It is timely that the European Commission has published an EU Green Paper on Maritime Policy as it is a very exciting time for the marine sector in Ireland with a number of major developments currently underway. I feel that Ireland has a lot to offer the European Community and hope that the investment in knowledge and resources in which Ireland has invested over the years can be put to good use in helping to ensure the sustainable development of a European maritime sector.

At the end of January this year the Taoiseach, Minister Dempsey and I launched the Government’s National Seafood Strategy. This strategy based on work conducted by Dr Noel Cawley among others, is aimed at developing the Irish seafood sector in a sustainable, profitable and competitive manner. The strategy has the potential to generate over €1 billion for the economy and to provide a sustainable livelihood for people living and working in coastal communities.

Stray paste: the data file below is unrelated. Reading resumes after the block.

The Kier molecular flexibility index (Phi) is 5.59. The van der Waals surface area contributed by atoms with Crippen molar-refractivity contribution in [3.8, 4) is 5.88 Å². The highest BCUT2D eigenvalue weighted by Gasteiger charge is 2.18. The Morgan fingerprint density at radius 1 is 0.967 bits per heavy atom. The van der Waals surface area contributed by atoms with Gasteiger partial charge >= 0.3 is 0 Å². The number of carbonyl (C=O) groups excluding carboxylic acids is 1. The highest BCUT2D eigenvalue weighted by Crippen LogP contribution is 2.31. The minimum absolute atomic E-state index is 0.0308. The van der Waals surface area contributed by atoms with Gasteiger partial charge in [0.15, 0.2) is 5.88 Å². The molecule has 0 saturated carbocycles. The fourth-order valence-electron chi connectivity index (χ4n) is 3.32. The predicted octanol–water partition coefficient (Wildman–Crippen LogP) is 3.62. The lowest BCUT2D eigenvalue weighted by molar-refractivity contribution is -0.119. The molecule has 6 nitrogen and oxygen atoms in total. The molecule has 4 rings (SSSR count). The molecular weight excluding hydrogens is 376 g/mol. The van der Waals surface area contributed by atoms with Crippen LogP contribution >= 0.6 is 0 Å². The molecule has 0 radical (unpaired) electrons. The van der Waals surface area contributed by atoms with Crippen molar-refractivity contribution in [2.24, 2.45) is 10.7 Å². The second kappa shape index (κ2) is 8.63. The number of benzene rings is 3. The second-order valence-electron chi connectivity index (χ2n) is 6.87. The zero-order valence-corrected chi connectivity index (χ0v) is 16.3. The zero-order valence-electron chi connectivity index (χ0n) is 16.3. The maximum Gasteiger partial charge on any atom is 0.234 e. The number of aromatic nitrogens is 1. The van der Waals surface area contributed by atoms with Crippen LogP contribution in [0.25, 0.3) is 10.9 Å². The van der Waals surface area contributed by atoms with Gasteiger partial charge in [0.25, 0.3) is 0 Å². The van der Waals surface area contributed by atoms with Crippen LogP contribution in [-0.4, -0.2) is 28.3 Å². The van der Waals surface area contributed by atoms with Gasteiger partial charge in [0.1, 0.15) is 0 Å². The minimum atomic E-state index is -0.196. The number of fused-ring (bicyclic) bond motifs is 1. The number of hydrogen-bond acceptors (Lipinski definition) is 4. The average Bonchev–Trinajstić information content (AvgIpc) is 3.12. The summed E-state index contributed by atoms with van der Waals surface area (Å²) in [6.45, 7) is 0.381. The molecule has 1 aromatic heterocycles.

The strategy will involve investment of almost €600 million from the public and private sector funding and is a major commitment to the Irish seafood sector.

Turning to research and innovation in the marine sector, Minister Dempsey launched a number of major initiatives just a few weeks ago on his visit to the Marine Institute in Galway.

Firstly, there is the National Marine Research and Innovation Strategy or the Sea Change Strategy. The strategy highlights the need to focus on market-led opportunities in sustainable energy, food production, transport, technology and environmental well-being. A total of €365 million is being committed to this strategy which will deliver the type of high-growth, high-value added industries and jobs that will ensure Ireland’s competitiveness and the sustainability of coastal communities.

Complementing this strategy is a new awards scheme with a budget of €20 million over 7 years. It will support marine research activities in 3rd level institutes. This scheme will enhance Ireland’s already substantial European and international reputation in marine research and innovation.

While the Sea Change Strategy and the awards scheme are not directly linked to the Green paper they are consistent with the principles underlying it.